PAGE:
I just saw a BBC report stating that only 13% of women are in top jobs and only 15% are on business boards and ONLY 1 in 5 government officials are women; and this is being spun as some sort of systemic discrepancy: how? There aren't as many women in high positions in business and politics: so what? What does this prove other than that they're simply not there? The statistics only attest to two credible factors:1)the women numbered were interested; and 2)they got the job. You can't quantify whether their position was merited or not. You certainly can't make blanket assertions that there were just hordes of women, all qualified, all vying for the same positions that all got cock blocked by the sausage brigade. No. You can't make those kind of mindless lunges in logic.
What is with this obsession that men and women need to be equal in business and government? Half and half on business boards. half and half in parliament and congress. It's not practical or rational: even if you get half and half...it's not gonnuh necessarily stop injustice or systemic bias? In fact it's kind of sexist to assume it's going to change much of anything at all! Changing the gender doesn't necessarily change the mind frame of the politician. Look at Sarah Palin, a.k.a. Miss 'Drill, baby, Drill!'. Condoleezza Rice being a woman and the Head of National Security didn't stop the patriot act from happening: do you see what I'm getting at here? Let's apply this to the U.K. with two words: Margaret Thatcher. Case in point.
Regarding Fiona's random statistic supported by "studies" rather than an actual listed source (you know, like a journalist would do.) about women getting more degrees than men, I have to beg the question: wwwhat degrees are the men and women going for? what're the rates of men to women attending college? Because last I checked, according to Dr. Warren Farrell's lecture in Toronto, 46% of college going students are male in the U.S. alone: so no shit the women are going to average more degrees come graduation. That's just common sense: even accounting for negligence on a case by case basis the odds are still in women's corner.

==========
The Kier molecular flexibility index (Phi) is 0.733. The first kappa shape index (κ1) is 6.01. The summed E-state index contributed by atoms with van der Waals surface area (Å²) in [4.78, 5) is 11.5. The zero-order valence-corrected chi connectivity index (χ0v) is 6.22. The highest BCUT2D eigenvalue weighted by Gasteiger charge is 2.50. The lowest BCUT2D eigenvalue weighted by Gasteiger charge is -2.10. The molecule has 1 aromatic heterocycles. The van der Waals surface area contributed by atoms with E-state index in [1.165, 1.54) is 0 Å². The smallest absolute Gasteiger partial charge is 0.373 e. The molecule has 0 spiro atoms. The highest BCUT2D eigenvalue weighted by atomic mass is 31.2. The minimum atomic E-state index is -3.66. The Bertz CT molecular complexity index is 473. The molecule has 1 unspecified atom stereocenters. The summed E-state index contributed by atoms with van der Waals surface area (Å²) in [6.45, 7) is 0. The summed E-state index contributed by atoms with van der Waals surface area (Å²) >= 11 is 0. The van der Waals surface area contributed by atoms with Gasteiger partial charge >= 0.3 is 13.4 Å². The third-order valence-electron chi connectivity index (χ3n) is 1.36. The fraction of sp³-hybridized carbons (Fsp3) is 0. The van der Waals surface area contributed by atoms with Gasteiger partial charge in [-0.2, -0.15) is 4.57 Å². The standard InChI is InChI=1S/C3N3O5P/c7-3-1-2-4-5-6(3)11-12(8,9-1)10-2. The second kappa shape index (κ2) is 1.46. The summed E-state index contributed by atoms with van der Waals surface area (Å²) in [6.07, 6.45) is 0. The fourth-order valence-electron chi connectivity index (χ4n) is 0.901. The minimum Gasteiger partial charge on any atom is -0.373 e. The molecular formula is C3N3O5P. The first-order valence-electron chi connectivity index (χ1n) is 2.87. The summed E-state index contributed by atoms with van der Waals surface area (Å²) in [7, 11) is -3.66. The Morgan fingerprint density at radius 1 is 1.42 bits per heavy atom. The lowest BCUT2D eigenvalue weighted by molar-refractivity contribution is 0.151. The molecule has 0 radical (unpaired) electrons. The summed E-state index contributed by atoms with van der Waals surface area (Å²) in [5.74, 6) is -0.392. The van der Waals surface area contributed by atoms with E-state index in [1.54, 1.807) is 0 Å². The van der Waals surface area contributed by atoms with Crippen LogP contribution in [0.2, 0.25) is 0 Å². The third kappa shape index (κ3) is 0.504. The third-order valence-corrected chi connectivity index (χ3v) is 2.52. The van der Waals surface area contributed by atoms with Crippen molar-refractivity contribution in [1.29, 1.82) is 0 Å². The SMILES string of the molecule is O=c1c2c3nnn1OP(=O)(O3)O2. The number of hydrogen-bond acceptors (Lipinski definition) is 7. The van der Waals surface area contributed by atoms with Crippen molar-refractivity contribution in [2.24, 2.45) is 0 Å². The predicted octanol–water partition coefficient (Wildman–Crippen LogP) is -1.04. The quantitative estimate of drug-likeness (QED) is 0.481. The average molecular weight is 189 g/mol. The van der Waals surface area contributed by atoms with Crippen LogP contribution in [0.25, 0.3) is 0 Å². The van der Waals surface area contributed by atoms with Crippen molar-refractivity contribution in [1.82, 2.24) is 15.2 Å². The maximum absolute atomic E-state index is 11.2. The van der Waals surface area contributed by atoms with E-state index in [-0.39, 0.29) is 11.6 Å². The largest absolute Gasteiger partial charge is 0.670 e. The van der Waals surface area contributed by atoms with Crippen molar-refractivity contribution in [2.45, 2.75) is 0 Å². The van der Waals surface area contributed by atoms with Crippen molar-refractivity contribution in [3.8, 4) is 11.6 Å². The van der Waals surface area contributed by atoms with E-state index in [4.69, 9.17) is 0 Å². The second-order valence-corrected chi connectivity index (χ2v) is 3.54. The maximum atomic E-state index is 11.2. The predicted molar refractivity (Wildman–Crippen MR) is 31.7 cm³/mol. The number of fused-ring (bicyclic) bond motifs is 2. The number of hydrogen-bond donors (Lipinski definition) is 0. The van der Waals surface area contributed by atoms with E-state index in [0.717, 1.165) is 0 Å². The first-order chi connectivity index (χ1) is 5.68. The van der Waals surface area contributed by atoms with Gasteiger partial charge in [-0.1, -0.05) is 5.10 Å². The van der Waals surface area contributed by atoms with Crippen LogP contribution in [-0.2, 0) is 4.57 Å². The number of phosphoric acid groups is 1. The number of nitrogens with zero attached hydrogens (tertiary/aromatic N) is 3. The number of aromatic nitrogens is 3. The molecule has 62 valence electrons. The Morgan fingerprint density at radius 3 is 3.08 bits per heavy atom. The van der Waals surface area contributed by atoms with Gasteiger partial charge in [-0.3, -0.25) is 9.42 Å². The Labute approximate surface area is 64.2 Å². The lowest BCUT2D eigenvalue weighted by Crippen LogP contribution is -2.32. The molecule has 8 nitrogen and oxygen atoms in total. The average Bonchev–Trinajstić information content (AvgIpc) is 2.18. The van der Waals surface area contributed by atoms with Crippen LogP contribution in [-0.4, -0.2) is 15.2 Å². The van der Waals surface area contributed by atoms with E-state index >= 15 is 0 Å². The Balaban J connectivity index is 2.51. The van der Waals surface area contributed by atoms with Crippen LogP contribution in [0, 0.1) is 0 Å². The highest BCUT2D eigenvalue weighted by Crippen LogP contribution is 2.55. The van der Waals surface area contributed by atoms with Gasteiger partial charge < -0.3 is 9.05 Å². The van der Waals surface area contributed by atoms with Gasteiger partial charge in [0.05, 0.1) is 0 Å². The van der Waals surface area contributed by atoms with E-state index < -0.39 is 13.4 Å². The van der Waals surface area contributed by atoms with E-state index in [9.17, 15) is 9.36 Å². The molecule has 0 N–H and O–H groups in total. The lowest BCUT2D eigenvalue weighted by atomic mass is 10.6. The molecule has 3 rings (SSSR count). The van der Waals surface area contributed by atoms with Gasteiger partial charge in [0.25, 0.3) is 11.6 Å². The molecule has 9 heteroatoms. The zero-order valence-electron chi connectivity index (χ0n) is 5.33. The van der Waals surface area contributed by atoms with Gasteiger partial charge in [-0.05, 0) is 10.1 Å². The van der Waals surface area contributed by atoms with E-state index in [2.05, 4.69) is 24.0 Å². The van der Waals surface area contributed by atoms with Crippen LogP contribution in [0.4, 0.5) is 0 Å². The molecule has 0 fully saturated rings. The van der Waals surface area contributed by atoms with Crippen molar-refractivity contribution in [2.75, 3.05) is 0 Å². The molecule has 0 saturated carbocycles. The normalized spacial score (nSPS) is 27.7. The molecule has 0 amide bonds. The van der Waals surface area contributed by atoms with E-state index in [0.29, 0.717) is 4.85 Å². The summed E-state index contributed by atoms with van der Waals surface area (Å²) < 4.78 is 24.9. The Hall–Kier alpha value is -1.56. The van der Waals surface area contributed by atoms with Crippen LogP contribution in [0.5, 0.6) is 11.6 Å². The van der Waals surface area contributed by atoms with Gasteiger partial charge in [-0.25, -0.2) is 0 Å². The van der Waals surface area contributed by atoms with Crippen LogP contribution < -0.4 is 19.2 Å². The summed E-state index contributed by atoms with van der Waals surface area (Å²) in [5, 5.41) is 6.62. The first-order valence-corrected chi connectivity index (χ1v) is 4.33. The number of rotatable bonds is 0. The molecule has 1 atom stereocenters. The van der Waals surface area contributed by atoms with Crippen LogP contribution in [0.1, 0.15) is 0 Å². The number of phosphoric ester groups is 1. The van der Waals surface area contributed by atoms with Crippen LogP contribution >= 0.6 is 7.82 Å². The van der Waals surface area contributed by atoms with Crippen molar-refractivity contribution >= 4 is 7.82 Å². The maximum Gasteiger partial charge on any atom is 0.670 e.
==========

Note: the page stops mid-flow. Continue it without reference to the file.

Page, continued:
Concerning Currie's statement of 'We don't need a quota we just need more [women]", that is a brainless conception in its barefaced contradiction. One is a federalized mandate the other is a socio-political mania. The only one that makes one more attractive is plausible deniability, because there's not a specific number attached to it; but when you go into a job interview intent to discriminate based on gender, be it in the positive or negative, or are, in fact, establishing a quota. It's just one based on personal criteria that you don't have to hold yourself accountable to. It's privately maintained in your head; where you can safely waive away any accusations against it. Where personal scrutiny, most of all, can be quietly stifled and dismissed.
Circling back to the hypo-feminist chitterings of Fiona Cowood, regarding, again, "studies" that board rooms favor people like themselves when recruiting...well, again, no shit: you're going to have similar interests in goals. It makes it less turbulent to communicate initiatives and propose economic stratagem. Just because these boards have a penchant for likeminded people is not indicative of a preference based on genitals. She's being sexist, assuming these majoritively male boards are basing their hiring partly on gender; and giving no data that suggests or proves it.